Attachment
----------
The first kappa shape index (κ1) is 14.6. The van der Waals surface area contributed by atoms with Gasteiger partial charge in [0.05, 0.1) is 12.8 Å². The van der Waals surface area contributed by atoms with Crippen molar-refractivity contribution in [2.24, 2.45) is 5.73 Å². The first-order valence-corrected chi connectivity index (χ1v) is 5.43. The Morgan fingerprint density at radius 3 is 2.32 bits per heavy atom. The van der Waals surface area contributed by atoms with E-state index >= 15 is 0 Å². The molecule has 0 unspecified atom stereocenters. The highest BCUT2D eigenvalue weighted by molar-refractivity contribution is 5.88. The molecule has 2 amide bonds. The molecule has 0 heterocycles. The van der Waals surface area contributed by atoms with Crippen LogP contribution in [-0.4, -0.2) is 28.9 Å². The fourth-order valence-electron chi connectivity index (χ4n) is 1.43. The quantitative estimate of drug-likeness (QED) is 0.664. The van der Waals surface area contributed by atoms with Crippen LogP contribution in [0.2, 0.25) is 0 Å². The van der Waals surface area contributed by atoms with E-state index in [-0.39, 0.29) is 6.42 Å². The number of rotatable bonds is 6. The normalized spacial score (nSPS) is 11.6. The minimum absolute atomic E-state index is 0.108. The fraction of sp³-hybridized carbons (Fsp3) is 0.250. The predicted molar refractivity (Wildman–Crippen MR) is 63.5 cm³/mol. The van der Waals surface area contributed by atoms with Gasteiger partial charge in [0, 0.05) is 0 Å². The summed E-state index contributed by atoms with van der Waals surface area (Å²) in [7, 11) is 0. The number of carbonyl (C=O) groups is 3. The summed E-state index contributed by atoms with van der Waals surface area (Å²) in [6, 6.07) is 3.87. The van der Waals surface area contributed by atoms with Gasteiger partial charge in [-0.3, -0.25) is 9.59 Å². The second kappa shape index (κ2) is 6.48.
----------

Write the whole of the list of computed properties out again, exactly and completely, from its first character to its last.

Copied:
The first kappa shape index (κ1) is 14.6. The van der Waals surface area contributed by atoms with Gasteiger partial charge in [0.05, 0.1) is 12.8 Å². The van der Waals surface area contributed by atoms with Crippen molar-refractivity contribution in [2.24, 2.45) is 5.73 Å². The first-order valence-corrected chi connectivity index (χ1v) is 5.43. The Morgan fingerprint density at radius 3 is 2.32 bits per heavy atom. The van der Waals surface area contributed by atoms with E-state index >= 15 is 0 Å². The molecule has 0 unspecified atom stereocenters. The highest BCUT2D eigenvalue weighted by molar-refractivity contribution is 5.88. The molecule has 2 amide bonds. The molecule has 0 heterocycles. The van der Waals surface area contributed by atoms with Crippen LogP contribution in [-0.4, -0.2) is 28.9 Å². The fourth-order valence-electron chi connectivity index (χ4n) is 1.43. The quantitative estimate of drug-likeness (QED) is 0.664. The van der Waals surface area contributed by atoms with Crippen LogP contribution in [0.2, 0.25) is 0 Å². The van der Waals surface area contributed by atoms with E-state index in [-0.39, 0.29) is 6.42 Å². The number of rotatable bonds is 6. The normalized spacial score (nSPS) is 11.6. The minimum absolute atomic E-state index is 0.108. The fraction of sp³-hybridized carbons (Fsp3) is 0.250. The predicted molar refractivity (Wildman–Crippen MR) is 63.5 cm³/mol. The van der Waals surface area contributed by atoms with Gasteiger partial charge in [0, 0.05) is 0 Å². The summed E-state index contributed by atoms with van der Waals surface area (Å²) in [7, 11) is 0. The number of carbonyl (C=O) groups is 3. The summed E-state index contributed by atoms with van der Waals surface area (Å²) in [6, 6.07) is 3.87. The van der Waals surface area contributed by atoms with Gasteiger partial charge in [-0.3, -0.25) is 9.59 Å². The second kappa shape index (κ2) is 6.48.